4.2 Force-sensitive positioning
By comparing the actual positions of particles to their expected positions, it might be possible to infer forces acting on the particles. Given that flow-induced forces are typically weak, such force sensing might be particularly sensitive. For some applications, it might be beneficial to be able to control particles interactively via hand gestures, for which mixed reality devices offer an attractive and likely compatible solution. Force feedback interfaces could enable tactile interactive manipulations.
4.3 In-vivo manipulations
Precision manipulation within the interior of cells and embryos might also depend on numerical models that take into account spatial heterogeneities in the sample. These could be rigid walls, such as the egg shell of an embryo, or spatial changes in the visco-elastic properties of the cell and nucleoplasm. Applications of the positioning of particles in cells and embryos include the non-invasive induction of medically relevant phenotypes, such as chromosome mis-segregations, the inference of structure function relationships, or the positioning of developmental cues, such as centrosomes .
E. Erben & M. Kreysing conceived the experiments. E. Erben and N. Maghelli carried out the experiments and collected data. N. Maghelli and S. Klykov developed control software. B. Seelbinder carried out and analyzed the experiments on flow field characterization. E. Erben analyzed the particle position data. I. Stoev carried out the MSD and PSD analysis of the particle position data. E. Erben conducted the simulations. M. Kreysing supervised the research. E. Erben and M. Kreysing wrote the manuscript. All authors read the manuscript and participated in critical discussions of the research.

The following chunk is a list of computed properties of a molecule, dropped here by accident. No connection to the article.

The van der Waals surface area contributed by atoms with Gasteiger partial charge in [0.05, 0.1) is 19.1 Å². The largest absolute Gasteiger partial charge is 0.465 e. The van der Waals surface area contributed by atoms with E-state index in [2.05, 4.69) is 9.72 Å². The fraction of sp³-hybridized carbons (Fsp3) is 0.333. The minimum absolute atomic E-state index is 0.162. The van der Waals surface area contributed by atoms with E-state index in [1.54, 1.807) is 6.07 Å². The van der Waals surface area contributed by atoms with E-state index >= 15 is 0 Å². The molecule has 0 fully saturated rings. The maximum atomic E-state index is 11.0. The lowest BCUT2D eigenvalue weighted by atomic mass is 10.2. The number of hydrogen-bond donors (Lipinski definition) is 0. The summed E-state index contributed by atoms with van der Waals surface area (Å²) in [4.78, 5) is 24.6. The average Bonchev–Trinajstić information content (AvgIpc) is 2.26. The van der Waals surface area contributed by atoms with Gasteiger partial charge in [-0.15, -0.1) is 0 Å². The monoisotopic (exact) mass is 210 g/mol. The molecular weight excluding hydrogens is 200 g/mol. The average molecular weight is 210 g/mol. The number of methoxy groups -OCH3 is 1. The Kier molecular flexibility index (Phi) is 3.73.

E. Erben, M. Kreysing and N. Maghelli apply for a European patent for technology related to this publication. M. Kreysing declares an ongoing consultancy relationship with Rapp Optoelectronic GmbH.
Data underlying the results presented in this paper are not publicly available at this time but may be obtained from the authors upon reasonable request.
See Supplement 1 for supporting content.